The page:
During Operation "Pillar of Defence" in November 2012, IDF deliberately targeted journalists and buildings housing media that are affiliated to Hamas or support it. And the arbitrary arrest and detention of Palestinian journalists is still commonplace. Israeli journalists meanwhile enjoy real freedom of expression but military censorship continues to be a structural problem.

Relatives held hostage in Iran

Somalia's fall in the index due to the many deaths of journalists there in 2012 allowed Iran (174th) to rise one place. Its print and broadcast media and news websites are all controlled by the Ministry of Intelligence and the Revolutionary Guards. The authorities have internationalized their repression by making hostages out of the relatives of Iranian journalists who work abroad or in Iran for foreign news media. The Islamic Republic is one of the world's five biggest prisons for news and information providers.

Press Freedom Index 2013 - Worldwide Rankings

African countries marked with *

Rank Country 1 Finland 2 Netherlands 3 Norway 4 Luxembourg 5 Andorra 6 Denmark 7 Liechtenstein 8 New Zealand 9 Iceland 10 Sweden 11 Estonia 12 Austria 13 Jamaica 14 Switzerland 15 Ireland 16 Czech Republic 17 Germany 18 Costa Rica 19 * Namibia 20 Canada 21 Belgium 22 Poland 23 Slovakia 24 Cyprus 25

* Cape Verde 26 Australia 27 Uruguay 28 Portugal 29 United Kingdom 30 * Ghana 31 Suriname 32 United States 33 Lithuania 34 OECS 35 Slovenia 36 Spain 37 France 38 El Salvador 39 Latvia 40 * Botswana 41 Papua New Guinea 42 Romania 43 * Niger 44 Trinidad and Tobago 45 Malta 46 * Burkina Faso 47 Taiwan 48 Samoa 49 Haiti 50 South Korea 51 * Comoros 52 * South Africa 53 Japan 54 Argentina 55 Moldova 56 Hungary 57 Italy 58 Hong Kong 59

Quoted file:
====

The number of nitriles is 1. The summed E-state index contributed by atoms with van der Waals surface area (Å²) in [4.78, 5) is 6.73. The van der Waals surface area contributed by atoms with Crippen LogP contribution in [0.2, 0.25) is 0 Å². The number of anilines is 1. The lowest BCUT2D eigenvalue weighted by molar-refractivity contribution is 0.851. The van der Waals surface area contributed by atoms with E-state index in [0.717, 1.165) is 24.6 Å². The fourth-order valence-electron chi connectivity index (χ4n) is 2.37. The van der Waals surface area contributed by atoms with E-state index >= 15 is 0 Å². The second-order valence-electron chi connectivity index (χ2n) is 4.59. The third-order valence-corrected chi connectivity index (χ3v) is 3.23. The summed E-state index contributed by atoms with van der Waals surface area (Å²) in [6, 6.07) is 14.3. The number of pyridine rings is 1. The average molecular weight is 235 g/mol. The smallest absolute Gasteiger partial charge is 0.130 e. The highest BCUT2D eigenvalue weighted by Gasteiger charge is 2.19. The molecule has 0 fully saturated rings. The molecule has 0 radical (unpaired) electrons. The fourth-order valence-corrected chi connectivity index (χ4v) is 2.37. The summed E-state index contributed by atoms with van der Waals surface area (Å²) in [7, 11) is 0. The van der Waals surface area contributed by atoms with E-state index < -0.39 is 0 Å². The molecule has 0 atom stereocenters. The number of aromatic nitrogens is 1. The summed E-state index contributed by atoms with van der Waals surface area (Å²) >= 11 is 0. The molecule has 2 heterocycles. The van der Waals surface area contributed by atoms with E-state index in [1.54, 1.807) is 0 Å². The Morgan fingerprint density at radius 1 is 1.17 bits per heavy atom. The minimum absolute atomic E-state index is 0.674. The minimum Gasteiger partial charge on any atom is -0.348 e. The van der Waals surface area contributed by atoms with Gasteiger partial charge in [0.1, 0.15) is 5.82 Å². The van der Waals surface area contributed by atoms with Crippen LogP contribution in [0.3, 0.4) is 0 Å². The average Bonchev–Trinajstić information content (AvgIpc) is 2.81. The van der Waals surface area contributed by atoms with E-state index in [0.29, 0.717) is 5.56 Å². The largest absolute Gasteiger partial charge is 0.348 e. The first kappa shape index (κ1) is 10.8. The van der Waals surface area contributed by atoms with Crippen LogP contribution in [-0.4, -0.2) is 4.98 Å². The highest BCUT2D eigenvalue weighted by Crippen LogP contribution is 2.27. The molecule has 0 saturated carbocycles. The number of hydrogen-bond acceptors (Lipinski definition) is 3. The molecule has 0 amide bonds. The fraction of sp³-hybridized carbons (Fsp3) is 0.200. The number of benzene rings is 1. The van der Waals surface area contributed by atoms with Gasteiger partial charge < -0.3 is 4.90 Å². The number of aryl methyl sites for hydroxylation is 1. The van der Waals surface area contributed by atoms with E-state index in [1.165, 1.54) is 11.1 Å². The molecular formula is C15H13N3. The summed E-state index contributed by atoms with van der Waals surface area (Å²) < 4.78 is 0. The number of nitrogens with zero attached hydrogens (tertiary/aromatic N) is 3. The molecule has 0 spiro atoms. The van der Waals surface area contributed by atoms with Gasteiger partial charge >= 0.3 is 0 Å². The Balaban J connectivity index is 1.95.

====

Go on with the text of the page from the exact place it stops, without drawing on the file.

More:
* Senegal 60 Chile 61 * Sierra Leone 62 * Mauritius 63 Serbia 64 Croatia 65 * Central African Republic 66 Tonga 67 * Mauritania 68 Bosnia and Herzegovina 69 Guyana 70 * Tanzania 71 * Kenya 72 * Zambia 73 * Mozambique 74 Armenia 75 * Malawi 76 * Republic of the Congo 77 Kuwait 78 Nicaragua 79 * Benin 80 Dominican Republic 81 * Lesotho 82 Bhutan 83 * Togo 84 Greece 85 Kosovo 86 * Guinea 87 Bulgaria 88 * Madagascar 89

* Gabon 90 East Timor 91 Paraguay 92 * Guinea-Bisssau 93 * Seychelles 94 Northern Cyprus 95 Guatemala 96 * Ivory Coast 97 * Liberia 98 Mongolia 99 * Mali 100 Georgia 101 Lebanon 102 Albania 103 Maldives 104 * Uganda 105 Peru 106 Kyrgyzstan 107 Fiji 108 Brazil 109 Bolivia 110 Qatar 111 Panama 112 Israel 113 Montenegro 114 United Arab Emirates 115 * Nigeria 116 Republic of Macedonia 117 Venezuela 118 Nepal 119 Ecuador 120

* Cameroon 121 * Chad 122 Brunei 123 Tajikistan 124 * South Sudan 125 * Algeria 126 Ukraine 127 Honduras 128 Afghanistan 129 Colombia 130 * Angola 131 * Libya 132 * Burundi 133 * Zimbabwe 134 Jordan 135 Thailand 136 * Morocco 137 * Ethiopia 138 * Tunisia 139 Indonesia 140 India 141 Oman 142

* DR Congo 143 Cambodia 144 Bangladesh 145 Malaysia 146 Palestine 147 Philippines 148 Russia 149 Singapore 150 Iraq 151 Burma 152 * Gambia 153 Mexico 154 Turkey 155 * Swaziland 156 Azerbaijan 157 Belarus 158 * Egypt 159 Pakistan 160 Kazakhstan 161

* Rwanda 162 Sri Lanka 163 Saudi Arabia 164 Uzbekistan 165 Bahrain 166 * Equatorial Guinea 167 * Djibouti 168 Laos 169 Yemen 170 * Sudan 171 Cuba 172 Vietnam 173 China 174 Iran 175 * Somalia 176 Syria 177 Turkmenistan 178 North Korea 179 * Eritrea

Press Freedom Index 2013

Rankings for African Countries and Selected Comparisons

African countries marked with *

Rank Country 1 Finland 18 Costa Rica 19 * Namibia 20 Canada 25 * Cape Verde 26 Australia 29 United Kingdom 30 * Ghana 32 United States 40 * Botswana 43 * Niger 46 * Burkina Faso 51